“Krishnaveni, Saaru. They call me Veni. I heard stories about ghosts here. I wanted to see if it was true. I live in the basti (slum), Saaru.” She told me in a quivering voice.

I laughed out loud. So this girl was one of those nitwits who believed in the ghosts of those dead men.

“There are no such things as ghosts, Veni,” I told her.

She looked disappointed. “Saaru, many people died na? Amma said they were buried here; under the airport.” She rubbed her arms and looked around.

I shook my head. “Nonsense. People died, of course. They opposed the construction of this airport. That doesn’t mean they’ll haunt us. Some lives have to be sacrificed if there has to be any progress. What are a few lives, Veni? See how many others got their lives settled because of the jobs here.”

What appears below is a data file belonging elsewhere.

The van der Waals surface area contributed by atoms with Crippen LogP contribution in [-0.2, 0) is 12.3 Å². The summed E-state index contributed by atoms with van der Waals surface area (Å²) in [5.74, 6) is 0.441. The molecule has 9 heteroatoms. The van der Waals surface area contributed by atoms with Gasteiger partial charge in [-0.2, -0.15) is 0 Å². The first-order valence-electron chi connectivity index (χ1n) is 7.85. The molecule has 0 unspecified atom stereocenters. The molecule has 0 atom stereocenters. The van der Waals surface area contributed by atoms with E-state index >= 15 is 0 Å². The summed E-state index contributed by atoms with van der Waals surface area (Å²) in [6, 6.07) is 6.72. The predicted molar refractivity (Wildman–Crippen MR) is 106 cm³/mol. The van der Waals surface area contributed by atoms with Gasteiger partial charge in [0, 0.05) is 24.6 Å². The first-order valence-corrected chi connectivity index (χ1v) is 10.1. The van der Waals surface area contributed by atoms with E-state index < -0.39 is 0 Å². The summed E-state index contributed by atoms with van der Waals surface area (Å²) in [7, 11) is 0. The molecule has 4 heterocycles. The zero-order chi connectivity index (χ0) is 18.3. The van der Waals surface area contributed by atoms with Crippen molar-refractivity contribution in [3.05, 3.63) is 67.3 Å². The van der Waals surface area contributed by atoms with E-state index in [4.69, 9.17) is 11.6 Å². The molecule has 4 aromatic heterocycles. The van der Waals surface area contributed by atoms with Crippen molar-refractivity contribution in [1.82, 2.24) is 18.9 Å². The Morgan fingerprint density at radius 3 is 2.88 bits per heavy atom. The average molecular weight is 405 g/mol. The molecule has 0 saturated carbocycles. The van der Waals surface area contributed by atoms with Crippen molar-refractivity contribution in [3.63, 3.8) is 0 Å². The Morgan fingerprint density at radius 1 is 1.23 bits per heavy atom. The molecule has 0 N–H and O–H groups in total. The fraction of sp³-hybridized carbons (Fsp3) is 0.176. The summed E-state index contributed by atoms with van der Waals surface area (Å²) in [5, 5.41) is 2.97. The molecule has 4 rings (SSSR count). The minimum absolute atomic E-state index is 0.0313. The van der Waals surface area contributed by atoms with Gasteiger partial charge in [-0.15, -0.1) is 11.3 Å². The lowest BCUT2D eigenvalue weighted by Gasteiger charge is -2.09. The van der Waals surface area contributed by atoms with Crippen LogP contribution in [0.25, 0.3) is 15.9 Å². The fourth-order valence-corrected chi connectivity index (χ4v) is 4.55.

She stared at me in awe. It never occurred to her. Well, I had very sensible and practical opinions about things. I swelled with pride at the respect in her eyes.

“Saaru, it really doesn’t matter?” She asked in a soft voice.

I waved it off. “No, it doesn’t. Consider it a favor to the country. It’ll be fewer lives to care for. Be practical, Veni.”

She bit her lower lip as she digested my words. Finally, she nodded. “Yes, Saaru. Nijame (true). You are very clever.”

Giving me a radiant smile she turned to leave. I stopped her again.

“Veni, what do you do?” I asked.

“This and that, Saaru.” She replied batting her long eyelashes. She swayed a bit towards me. Her entire body language changed that instant.

Hmm… Well, she wasn’t an innocent. My first guess was right. Time to strike a deal with my alluring Veni. I might hit the jackpot.

“Do you want to see the inside of the airport?” I asked her. Dangling a carrot always worked.

She was totally excited. “Yes, Saaru. Chustanu (I will see).”

She even gripped my hand. It sent tingles over my body.

“I’ll personally take you. But, for a price.” I told her.

She laughed. “Done, Saaru. I’m very good. Before or after?”